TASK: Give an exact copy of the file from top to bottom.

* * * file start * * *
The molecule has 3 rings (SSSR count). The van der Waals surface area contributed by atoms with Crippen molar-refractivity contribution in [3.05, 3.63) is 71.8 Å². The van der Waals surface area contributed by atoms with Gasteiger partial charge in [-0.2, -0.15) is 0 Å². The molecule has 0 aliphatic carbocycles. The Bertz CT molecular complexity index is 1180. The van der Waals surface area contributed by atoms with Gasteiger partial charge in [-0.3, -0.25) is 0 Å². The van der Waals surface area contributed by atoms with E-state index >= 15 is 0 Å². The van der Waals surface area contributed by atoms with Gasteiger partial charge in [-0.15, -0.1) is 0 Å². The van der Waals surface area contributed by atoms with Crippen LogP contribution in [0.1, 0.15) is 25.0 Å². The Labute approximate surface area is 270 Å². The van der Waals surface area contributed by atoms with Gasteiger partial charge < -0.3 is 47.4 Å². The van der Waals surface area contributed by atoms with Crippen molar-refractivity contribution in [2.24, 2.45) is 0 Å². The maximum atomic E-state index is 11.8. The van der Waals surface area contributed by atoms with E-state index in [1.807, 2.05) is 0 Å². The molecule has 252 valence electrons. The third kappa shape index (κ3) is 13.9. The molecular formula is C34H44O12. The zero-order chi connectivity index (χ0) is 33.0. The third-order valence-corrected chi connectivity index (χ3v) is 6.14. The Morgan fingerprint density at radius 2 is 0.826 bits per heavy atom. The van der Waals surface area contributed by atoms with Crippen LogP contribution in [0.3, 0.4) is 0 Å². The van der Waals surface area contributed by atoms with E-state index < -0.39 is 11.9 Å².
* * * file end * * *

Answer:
The molecule has 3 rings (SSSR count). The van der Waals surface area contributed by atoms with Crippen molar-refractivity contribution in [3.05, 3.63) is 71.8 Å². The van der Waals surface area contributed by atoms with Gasteiger partial charge in [-0.2, -0.15) is 0 Å². The molecule has 0 aliphatic carbocycles. The Bertz CT molecular complexity index is 1180. The van der Waals surface area contributed by atoms with Gasteiger partial charge in [-0.3, -0.25) is 0 Å². The van der Waals surface area contributed by atoms with E-state index >= 15 is 0 Å². The van der Waals surface area contributed by atoms with Gasteiger partial charge in [-0.15, -0.1) is 0 Å². The van der Waals surface area contributed by atoms with Crippen LogP contribution in [0.1, 0.15) is 25.0 Å². The Labute approximate surface area is 270 Å². The van der Waals surface area contributed by atoms with Gasteiger partial charge < -0.3 is 47.4 Å². The van der Waals surface area contributed by atoms with Crippen molar-refractivity contribution in [2.24, 2.45) is 0 Å². The maximum atomic E-state index is 11.8. The van der Waals surface area contributed by atoms with E-state index in [1.807, 2.05) is 0 Å². The molecule has 252 valence electrons. The third kappa shape index (κ3) is 13.9. The molecular formula is C34H44O12. The zero-order chi connectivity index (χ0) is 33.0. The third-order valence-corrected chi connectivity index (χ3v) is 6.14. The Morgan fingerprint density at radius 2 is 0.826 bits per heavy atom. The van der Waals surface area contributed by atoms with Crippen LogP contribution in [0.3, 0.4) is 0 Å². The van der Waals surface area contributed by atoms with E-state index < -0.39 is 11.9 Å².